How to Know About Medicare Part D


Determine your eligibility to enroll. If you are enrolled in, or are able to enroll in, Medicare Parts A or B, you are eligible for Part D. You will usually be eligible for Medicare if you are a U.S. citizen (or have been a permanent legal resident for 5 years) aged 65 years or older. You will also be eligible if you are under 65 but are disabled, get regular dialysis for permanent kidney failure, or have Amyotrophic Lateral Sclerosis (ALS).


Enroll in Part D even if you do not currently take any type of medication. That way you will already be covered if your health changes and you do need medication, as is the case with nearly everyone at some point.


Think about what level of cost, convenience, and coverage are necessary for you when selecting your plan. Take into account the fact that you will be paying a monthly premium, a deductible, and a co-payment for each prescription, so you'll have to balance the cost of a higher deductible versus a lower monthly premium and/or a lower copay, or vice-versa.


Select a plan that covers any medications you are already taking. Not every drug is covered by every plan, so if you are taking a drug not on your plan's list, you will have to pay full price for that drug or switch to a different drug.


Take into account the coverage gap, or "donut hole", that occurs once you and your plan have together paid out more than a certain amount (currently $2,510) in a calendar year for prescriptions. At this point, you will have to pay 100\% of all drug costs until you reach yet another milestone (currently $4,050 for your out-of-pocket expenses or $5,726.25 total paid out by you and by your plan) before your drug costs are covered again.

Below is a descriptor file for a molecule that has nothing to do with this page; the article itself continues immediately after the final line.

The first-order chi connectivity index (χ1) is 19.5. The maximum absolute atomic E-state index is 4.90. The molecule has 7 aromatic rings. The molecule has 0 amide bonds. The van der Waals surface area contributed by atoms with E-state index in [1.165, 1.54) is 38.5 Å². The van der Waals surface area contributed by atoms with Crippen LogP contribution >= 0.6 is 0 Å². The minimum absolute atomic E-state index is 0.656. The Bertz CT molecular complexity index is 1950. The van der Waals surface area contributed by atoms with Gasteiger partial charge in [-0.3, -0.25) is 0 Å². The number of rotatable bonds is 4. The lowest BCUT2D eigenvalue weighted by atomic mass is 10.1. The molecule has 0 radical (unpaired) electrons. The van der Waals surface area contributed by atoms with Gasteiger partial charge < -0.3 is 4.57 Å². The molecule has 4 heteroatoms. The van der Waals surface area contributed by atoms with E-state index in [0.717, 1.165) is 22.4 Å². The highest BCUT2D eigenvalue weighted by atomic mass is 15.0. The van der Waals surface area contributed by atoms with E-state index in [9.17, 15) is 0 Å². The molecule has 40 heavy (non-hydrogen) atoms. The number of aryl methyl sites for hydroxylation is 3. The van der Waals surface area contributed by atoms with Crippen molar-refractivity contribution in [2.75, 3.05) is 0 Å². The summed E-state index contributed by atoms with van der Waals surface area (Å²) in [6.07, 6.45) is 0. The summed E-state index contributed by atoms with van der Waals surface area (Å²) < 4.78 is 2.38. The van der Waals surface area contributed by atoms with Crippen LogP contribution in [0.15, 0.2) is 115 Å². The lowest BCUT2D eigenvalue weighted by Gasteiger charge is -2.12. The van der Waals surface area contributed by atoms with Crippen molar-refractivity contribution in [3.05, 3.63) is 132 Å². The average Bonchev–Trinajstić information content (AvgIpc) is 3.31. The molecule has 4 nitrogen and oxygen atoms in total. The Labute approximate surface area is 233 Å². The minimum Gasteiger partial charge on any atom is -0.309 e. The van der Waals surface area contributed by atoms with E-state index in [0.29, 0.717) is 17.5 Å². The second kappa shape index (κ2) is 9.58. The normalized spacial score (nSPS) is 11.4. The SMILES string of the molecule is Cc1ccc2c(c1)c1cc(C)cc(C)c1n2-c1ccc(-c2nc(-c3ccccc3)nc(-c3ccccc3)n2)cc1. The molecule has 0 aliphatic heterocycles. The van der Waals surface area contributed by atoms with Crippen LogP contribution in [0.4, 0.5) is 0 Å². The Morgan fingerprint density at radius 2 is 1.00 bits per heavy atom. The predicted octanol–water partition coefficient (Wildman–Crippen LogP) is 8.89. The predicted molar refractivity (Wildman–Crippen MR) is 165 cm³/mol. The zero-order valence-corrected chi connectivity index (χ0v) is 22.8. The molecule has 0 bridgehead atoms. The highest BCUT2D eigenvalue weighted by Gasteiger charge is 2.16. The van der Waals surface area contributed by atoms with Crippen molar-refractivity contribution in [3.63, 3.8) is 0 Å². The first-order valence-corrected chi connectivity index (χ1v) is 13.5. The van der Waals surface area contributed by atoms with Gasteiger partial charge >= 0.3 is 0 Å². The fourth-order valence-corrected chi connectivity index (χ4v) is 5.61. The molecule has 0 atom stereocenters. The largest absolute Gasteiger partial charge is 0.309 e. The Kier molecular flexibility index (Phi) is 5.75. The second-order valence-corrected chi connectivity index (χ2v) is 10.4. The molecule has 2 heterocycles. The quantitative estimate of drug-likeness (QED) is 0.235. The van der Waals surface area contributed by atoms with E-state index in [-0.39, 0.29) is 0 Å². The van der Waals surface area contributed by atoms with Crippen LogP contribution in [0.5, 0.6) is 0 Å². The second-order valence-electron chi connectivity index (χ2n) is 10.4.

Tips and Warnings

  • Learn more about Medicare Part D plans and options by reading the handbook Medicare and You, available from the Social Security Administration or from the Medicare website
  • For every month you delay enrolling in Medicare Part D upon reaching eligibility (usually your 65th birthday), 1\% of the premium may be added to the total cost
  • Medicare Part D, the federal program that subsidizes the costs of prescription drugs for Medicare beneficiaries, has been in effect since January of 2006, but it is still causing some confusion, especially among all of the baby boomers who are just now reaching enrollment eligibility. One difference between these Medicare benefits and those provided by Parts A (Hospital Insurance), and B (Medical Insurance), is that they are administered by private insurance plans, and these plans are then reimbursed by the Centers for Medicare and Medicaid Services.